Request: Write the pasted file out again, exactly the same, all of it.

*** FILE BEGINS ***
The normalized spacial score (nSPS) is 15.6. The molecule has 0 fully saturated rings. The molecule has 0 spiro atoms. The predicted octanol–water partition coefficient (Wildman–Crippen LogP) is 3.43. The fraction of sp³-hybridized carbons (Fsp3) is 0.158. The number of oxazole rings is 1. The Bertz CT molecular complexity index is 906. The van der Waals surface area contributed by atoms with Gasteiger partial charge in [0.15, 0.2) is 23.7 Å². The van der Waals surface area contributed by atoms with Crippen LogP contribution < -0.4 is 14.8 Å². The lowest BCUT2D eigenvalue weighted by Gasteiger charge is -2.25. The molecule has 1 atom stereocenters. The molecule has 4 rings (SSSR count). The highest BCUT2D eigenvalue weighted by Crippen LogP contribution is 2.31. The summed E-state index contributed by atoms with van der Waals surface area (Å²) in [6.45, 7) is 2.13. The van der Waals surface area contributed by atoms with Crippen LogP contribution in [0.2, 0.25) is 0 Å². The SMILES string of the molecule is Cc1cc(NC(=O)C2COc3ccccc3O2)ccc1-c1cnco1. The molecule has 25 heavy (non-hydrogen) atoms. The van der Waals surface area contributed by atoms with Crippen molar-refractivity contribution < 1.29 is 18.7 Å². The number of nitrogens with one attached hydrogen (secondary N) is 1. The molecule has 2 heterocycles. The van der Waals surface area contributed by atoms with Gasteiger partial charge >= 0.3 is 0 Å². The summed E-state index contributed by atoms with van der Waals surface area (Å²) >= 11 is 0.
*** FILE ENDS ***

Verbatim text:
The normalized spacial score (nSPS) is 15.6. The molecule has 0 fully saturated rings. The molecule has 0 spiro atoms. The predicted octanol–water partition coefficient (Wildman–Crippen LogP) is 3.43. The fraction of sp³-hybridized carbons (Fsp3) is 0.158. The number of oxazole rings is 1. The Bertz CT molecular complexity index is 906. The van der Waals surface area contributed by atoms with Gasteiger partial charge in [0.15, 0.2) is 23.7 Å². The van der Waals surface area contributed by atoms with Crippen LogP contribution < -0.4 is 14.8 Å². The lowest BCUT2D eigenvalue weighted by Gasteiger charge is -2.25. The molecule has 1 atom stereocenters. The molecule has 4 rings (SSSR count). The highest BCUT2D eigenvalue weighted by Crippen LogP contribution is 2.31. The summed E-state index contributed by atoms with van der Waals surface area (Å²) in [6.45, 7) is 2.13. The van der Waals surface area contributed by atoms with Crippen LogP contribution in [0.2, 0.25) is 0 Å². The SMILES string of the molecule is Cc1cc(NC(=O)C2COc3ccccc3O2)ccc1-c1cnco1. The molecule has 25 heavy (non-hydrogen) atoms. The van der Waals surface area contributed by atoms with Crippen molar-refractivity contribution < 1.29 is 18.7 Å². The number of nitrogens with one attached hydrogen (secondary N) is 1. The molecule has 2 heterocycles. The van der Waals surface area contributed by atoms with Gasteiger partial charge >= 0.3 is 0 Å². The summed E-state index contributed by atoms with van der Waals surface area (Å²) >= 11 is 0.